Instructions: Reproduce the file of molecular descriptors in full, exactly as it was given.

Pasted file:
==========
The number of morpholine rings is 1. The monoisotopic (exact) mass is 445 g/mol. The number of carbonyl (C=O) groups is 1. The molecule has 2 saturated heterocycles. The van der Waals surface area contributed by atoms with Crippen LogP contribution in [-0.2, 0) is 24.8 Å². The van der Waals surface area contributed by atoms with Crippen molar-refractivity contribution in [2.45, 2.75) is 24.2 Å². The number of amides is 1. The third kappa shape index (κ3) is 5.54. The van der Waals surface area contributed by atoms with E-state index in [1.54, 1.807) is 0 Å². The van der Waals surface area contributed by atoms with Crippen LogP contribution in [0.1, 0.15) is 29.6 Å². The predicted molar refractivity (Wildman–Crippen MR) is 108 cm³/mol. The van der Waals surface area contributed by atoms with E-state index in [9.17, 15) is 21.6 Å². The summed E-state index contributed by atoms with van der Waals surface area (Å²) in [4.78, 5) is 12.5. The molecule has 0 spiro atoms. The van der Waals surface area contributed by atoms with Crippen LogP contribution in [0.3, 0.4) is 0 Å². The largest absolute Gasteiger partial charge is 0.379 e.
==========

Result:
The number of morpholine rings is 1. The monoisotopic (exact) mass is 445 g/mol. The number of carbonyl (C=O) groups is 1. The molecule has 2 saturated heterocycles. The van der Waals surface area contributed by atoms with Crippen LogP contribution in [-0.2, 0) is 24.8 Å². The van der Waals surface area contributed by atoms with Crippen molar-refractivity contribution in [2.45, 2.75) is 24.2 Å². The number of amides is 1. The third kappa shape index (κ3) is 5.54. The van der Waals surface area contributed by atoms with E-state index in [1.54, 1.807) is 0 Å². The van der Waals surface area contributed by atoms with Crippen LogP contribution in [0.1, 0.15) is 29.6 Å². The predicted molar refractivity (Wildman–Crippen MR) is 108 cm³/mol. The van der Waals surface area contributed by atoms with E-state index in [9.17, 15) is 21.6 Å². The summed E-state index contributed by atoms with van der Waals surface area (Å²) in [4.78, 5) is 12.5. The molecule has 0 spiro atoms. The van der Waals surface area contributed by atoms with Crippen LogP contribution in [0.3, 0.4) is 0 Å². The largest absolute Gasteiger partial charge is 0.379 e.